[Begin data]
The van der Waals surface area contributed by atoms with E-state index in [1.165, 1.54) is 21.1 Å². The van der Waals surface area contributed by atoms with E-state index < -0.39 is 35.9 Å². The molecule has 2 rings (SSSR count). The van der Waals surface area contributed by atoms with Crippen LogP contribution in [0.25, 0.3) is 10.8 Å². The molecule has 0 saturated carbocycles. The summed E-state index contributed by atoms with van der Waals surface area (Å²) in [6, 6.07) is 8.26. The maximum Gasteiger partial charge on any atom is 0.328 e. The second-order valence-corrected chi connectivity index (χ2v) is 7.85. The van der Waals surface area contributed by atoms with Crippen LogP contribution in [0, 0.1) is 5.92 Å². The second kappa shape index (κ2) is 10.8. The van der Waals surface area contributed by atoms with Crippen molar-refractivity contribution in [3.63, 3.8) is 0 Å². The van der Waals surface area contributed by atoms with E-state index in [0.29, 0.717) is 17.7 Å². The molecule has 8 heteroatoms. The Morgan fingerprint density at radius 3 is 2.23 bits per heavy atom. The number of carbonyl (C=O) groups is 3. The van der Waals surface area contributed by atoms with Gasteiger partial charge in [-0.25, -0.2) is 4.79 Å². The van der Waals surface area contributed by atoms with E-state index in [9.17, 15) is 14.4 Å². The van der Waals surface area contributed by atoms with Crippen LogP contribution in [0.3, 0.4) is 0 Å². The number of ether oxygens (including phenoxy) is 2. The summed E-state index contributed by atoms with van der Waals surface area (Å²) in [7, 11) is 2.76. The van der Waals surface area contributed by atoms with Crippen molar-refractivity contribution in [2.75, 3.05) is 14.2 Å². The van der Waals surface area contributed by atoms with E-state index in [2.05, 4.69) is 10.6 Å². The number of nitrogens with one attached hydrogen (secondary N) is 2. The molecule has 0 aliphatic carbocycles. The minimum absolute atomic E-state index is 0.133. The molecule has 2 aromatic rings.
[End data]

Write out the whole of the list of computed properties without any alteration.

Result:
The van der Waals surface area contributed by atoms with E-state index in [1.165, 1.54) is 21.1 Å². The van der Waals surface area contributed by atoms with E-state index < -0.39 is 35.9 Å². The molecule has 2 rings (SSSR count). The van der Waals surface area contributed by atoms with Crippen LogP contribution in [0.25, 0.3) is 10.8 Å². The molecule has 0 saturated carbocycles. The summed E-state index contributed by atoms with van der Waals surface area (Å²) in [6, 6.07) is 8.26. The maximum Gasteiger partial charge on any atom is 0.328 e. The second-order valence-corrected chi connectivity index (χ2v) is 7.85. The van der Waals surface area contributed by atoms with Crippen LogP contribution in [0, 0.1) is 5.92 Å². The second kappa shape index (κ2) is 10.8. The van der Waals surface area contributed by atoms with Crippen molar-refractivity contribution in [3.63, 3.8) is 0 Å². The van der Waals surface area contributed by atoms with E-state index in [0.29, 0.717) is 17.7 Å². The molecule has 8 heteroatoms. The Morgan fingerprint density at radius 3 is 2.23 bits per heavy atom. The number of carbonyl (C=O) groups is 3. The van der Waals surface area contributed by atoms with Gasteiger partial charge in [-0.25, -0.2) is 4.79 Å². The van der Waals surface area contributed by atoms with E-state index in [9.17, 15) is 14.4 Å². The van der Waals surface area contributed by atoms with Crippen LogP contribution in [0.3, 0.4) is 0 Å². The number of ether oxygens (including phenoxy) is 2. The summed E-state index contributed by atoms with van der Waals surface area (Å²) in [7, 11) is 2.76. The van der Waals surface area contributed by atoms with Crippen molar-refractivity contribution in [2.75, 3.05) is 14.2 Å². The van der Waals surface area contributed by atoms with E-state index in [2.05, 4.69) is 10.6 Å². The number of nitrogens with one attached hydrogen (secondary N) is 2. The molecule has 0 aliphatic carbocycles. The minimum absolute atomic E-state index is 0.133. The molecule has 2 aromatic rings.